In essays such as “A New Lyricism” (1959), “A Neo-dadaist Manifesto” (1965), and “Structure, Code, Message” (1967), Hatherly defined and advanced the notion of conceptual writing in Portuguese, employing geometric diagrams or configurations and expanding into graphic space to develop “open” and “closed” texts that would disrupt the hierarchies established by grammar, genre and the page. The artist now took on, Hatherly said, the “vital role of both codifier and decoder.” Her abedecaries “Ideograma Estrutural” (1966) and “Alfabeto Estrutural” (1967) take a systematic approach to language, puzzling out new, generative mathematical arrangements in answer to the group’s “polygonal sense” of literary composition. This architectonic appreciation of language had also taken shape in Hatherly’s scholarly work on Baroque art and letters, informing a particular fascination with the maze and the labyrinth that would linger throughout her life (fig. 5).
However, in the years following the 1974 revolution, Hatherly’s contract with semiotic and structural procedures—with language as a set of clearly definable, classifiable, and connected elements—was in tatters. In this shadowy and uncertain period of economic reconstruction, Hatherly pledged to “live intensely each moment as it occurs” and to channel this impulsiveness into her work. She sought an immediacy of representation with the hands, locating her efforts in cursive scripts to conjure impressions of the creative act. Books such as a reinvenção de leitura (the reinvention of reading, 1975) and o escritor (the writer) of the same year, alongside radical performances such as “poema d’entro” (“entering poem,” 1976) and “rotura” (“rupture,” 1977), staged the hand as disruptive (fig. 6). Her writing spun into dark vortices |/ her hand slashed through sheets of suspended paper |/ pasted letters cascaded from open mouths |/.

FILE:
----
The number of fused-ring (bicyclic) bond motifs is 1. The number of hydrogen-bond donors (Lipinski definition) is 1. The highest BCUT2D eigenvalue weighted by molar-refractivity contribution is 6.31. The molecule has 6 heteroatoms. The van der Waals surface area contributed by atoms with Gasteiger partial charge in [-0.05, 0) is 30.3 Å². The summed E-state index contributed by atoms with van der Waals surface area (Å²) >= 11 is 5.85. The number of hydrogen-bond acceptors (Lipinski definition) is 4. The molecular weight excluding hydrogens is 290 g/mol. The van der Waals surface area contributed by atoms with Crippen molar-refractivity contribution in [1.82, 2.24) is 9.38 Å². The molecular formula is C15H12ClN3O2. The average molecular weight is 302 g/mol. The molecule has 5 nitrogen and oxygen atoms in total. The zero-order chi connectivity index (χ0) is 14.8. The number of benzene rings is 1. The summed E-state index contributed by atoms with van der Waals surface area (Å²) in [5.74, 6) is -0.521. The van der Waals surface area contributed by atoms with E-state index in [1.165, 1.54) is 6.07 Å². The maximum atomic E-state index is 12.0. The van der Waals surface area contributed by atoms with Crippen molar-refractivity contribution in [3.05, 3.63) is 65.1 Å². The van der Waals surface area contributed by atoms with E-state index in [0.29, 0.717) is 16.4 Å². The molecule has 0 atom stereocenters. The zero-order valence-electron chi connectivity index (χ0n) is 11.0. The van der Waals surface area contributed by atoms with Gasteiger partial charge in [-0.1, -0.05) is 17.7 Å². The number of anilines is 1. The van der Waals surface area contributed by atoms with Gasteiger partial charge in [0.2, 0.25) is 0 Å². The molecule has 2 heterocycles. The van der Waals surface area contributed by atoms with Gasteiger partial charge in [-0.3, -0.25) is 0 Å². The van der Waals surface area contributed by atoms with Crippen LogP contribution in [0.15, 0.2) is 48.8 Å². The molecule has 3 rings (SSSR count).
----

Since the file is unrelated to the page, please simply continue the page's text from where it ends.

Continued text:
Hatherly’s practice was guided by what she referred to as the “mão inteligente,” the intelligent hand. The hand could be trained to reproduce fathomless communicative forms—across regions, across cultures, across time—and in its learning come to acquire for itself “the knowledge of the creative act and the gratuitous gesture.” Throughout the history of writing, the image of the inquisitive hand has appeared in a range of illusory ways, often betraying the contrivances of the artist/author, or the reader. Assyrian clay hands from the ninth century BC bear descriptions of their owners in cuneiform etched along each of their five digits; in medieval and renaissance manuscripts, Manicules beckon or point from the margins to particular words or passages in a text; in the seventeenth century, scriptorium diagrams detailed the correct comportment of the hand prior to penmanship or detailed the “natural language of the hand”; and the flaming hand in André Breton’s Nadja (1928) prophesies the act of writing.
As a scholar of ancient, classical, early modern, and modern writing systems, Hatherly assumed the gestures of countless scribes before her. While one of the leading aims in modernism, broadly defined, was to expose the arbitrariness that clings to words, this arbitrariness was not thought to have clung to the varied acts and performances of writing. Hatherly trained her hand to stage new iterations of earlier inscriptive acts, finding affinities with certain materials, instruments and effects to achieve a confluence in expression between past and present. “The basis of all my work is still and always the same,” she asserted in 2002. “It is an exploration of the concepts of writing.” Her works on paper or in space are not guided purely by the meanderings of the subconscious—as esoteric projections of dreams, imaginings, trances, or meditative thinking—or with the ease of liquid flow. They are produced instead by a body steeped in the history of chirography.